Lady Frances Radclyffe

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Lady Frances Radclyffe (died 1602) was an English noblewoman, who early in the reign of Queen Elizabeth I of England became one of her Maids of Honour. It was at the royal court when Frances attracted the attention of visiting Irish chieftain Shane O'Neill, who was searching for a "proper English wife"[1] and made her a proposal of matrimony, which she refused to consider. She later married Sir Thomas Mildmay, by whom she had two sons.

Family[edit]

Lady Frances was born on an unknown date, the youngest daughter of Henry Radclyffe, 2nd Earl of Sussex by his second wife, Anne Calthorpe, a lady-in-waiting to Queen consort Catherine Parr. Frances had a brother Egremont, a sister, Maud who died at a young age. She had also two half.brothers Thomas Radclyffe, 3rd Earl of Sussex and Henry Radclyffe, 4th Earl of Sussex, by her father's first marriage to Elizabeth Howard.

Frances's childhood was unsettled. When she was an infant, her father had thrown her mother out of the house for allegedly having entered into a bigamous marriage with Sir Edmund Knyvet.[2] In September 1552, her mother was sent to the Tower of London for practising sorcery, and upon the accession of Queen Mary I, Anne, who was a Protestant fled to the Continent to avoid the Marian persecutions. It was during Anne's absence that Frances's father divorced her mother and attempted, albeit unsuccessfully, to have Parliament bastardise both her and Egremont. There is the possibility that Sir Edmund Knyvet was indeed Frances's natural father.[3]

Shane O'Neill[edit]

Early in the reign of Queen Elizabeth I, Frances went to court where she served the new Queen as one of her Maids of Honour. It was in this capacity that she attracted the attention of Shane O'Neill, the chief of the Irish clan of O'Neill, who arrived in London in January 1562 to negotiate with the Queen for his late father's title of Earl of Tyrone.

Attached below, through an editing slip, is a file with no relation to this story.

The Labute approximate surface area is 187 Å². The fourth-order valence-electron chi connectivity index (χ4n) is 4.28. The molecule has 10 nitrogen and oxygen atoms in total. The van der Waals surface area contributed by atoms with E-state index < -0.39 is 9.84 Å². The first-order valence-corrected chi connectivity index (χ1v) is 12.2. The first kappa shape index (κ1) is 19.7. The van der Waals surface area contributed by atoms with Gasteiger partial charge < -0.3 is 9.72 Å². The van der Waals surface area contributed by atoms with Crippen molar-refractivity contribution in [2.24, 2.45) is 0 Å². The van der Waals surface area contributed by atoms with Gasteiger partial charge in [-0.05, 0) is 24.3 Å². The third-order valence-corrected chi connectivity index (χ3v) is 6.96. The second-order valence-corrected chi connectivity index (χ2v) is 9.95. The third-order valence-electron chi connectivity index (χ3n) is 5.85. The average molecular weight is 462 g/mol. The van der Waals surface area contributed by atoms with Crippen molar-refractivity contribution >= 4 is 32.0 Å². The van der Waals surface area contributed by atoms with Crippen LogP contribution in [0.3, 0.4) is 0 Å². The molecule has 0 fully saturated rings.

O'Neill was a violent and ambitious man, having murdered many of his rivals. He was twice-divorced and kept his former father-in-law's wife as a mistress. He asked the Queen to procure for him a "proper English wife", and according to Violet Wilson's Queen Elizabeth's Maids of Honor and Ladies of the Privy Chamber, he specifically wished to marry Lady Frances.[4] His proposal of matrimony was refused.

Shortly afterwards, when Frances visited her half-brother Thomas, Earl of Sussex in Ireland, where he served as Lord Lieutenant, O'Neill unsuccessfully renewed his courtship of her.[5] His pursuit of Frances only served to increase the Earl's enmity towards O'Neill, and had tried to assassinate him by the means of poison. Frances returned to England, and her erstwhile suitor eventually married his mistress.

Marriage and death[edit]

In July 1566, Frances married Sir Thomas Mildmay (died 1608), by whom she had two sons:[6]

  • Sir Thomas Mildmay, died in 1625, umarried and childless.
  • Sir Henry Mildmay (c.1585- 1654), married Elizabeth Darcy,[7] by whom he had issue.

Frances died in 1602. The FitzWalter barony ultimately passed to her direct descendants.

References[edit]

  1. ^ Kathy Lynn Emerson, A Who's Who of Tudor Women, retrieved on 21 January 2010
  2. ^ Emerson
  3. ^ Emerson
  4. ^ Emerson.
  5. ^ Emerson
  6. ^ http://www.thePeerage.com
  7. ^ http://www.thePeerage.com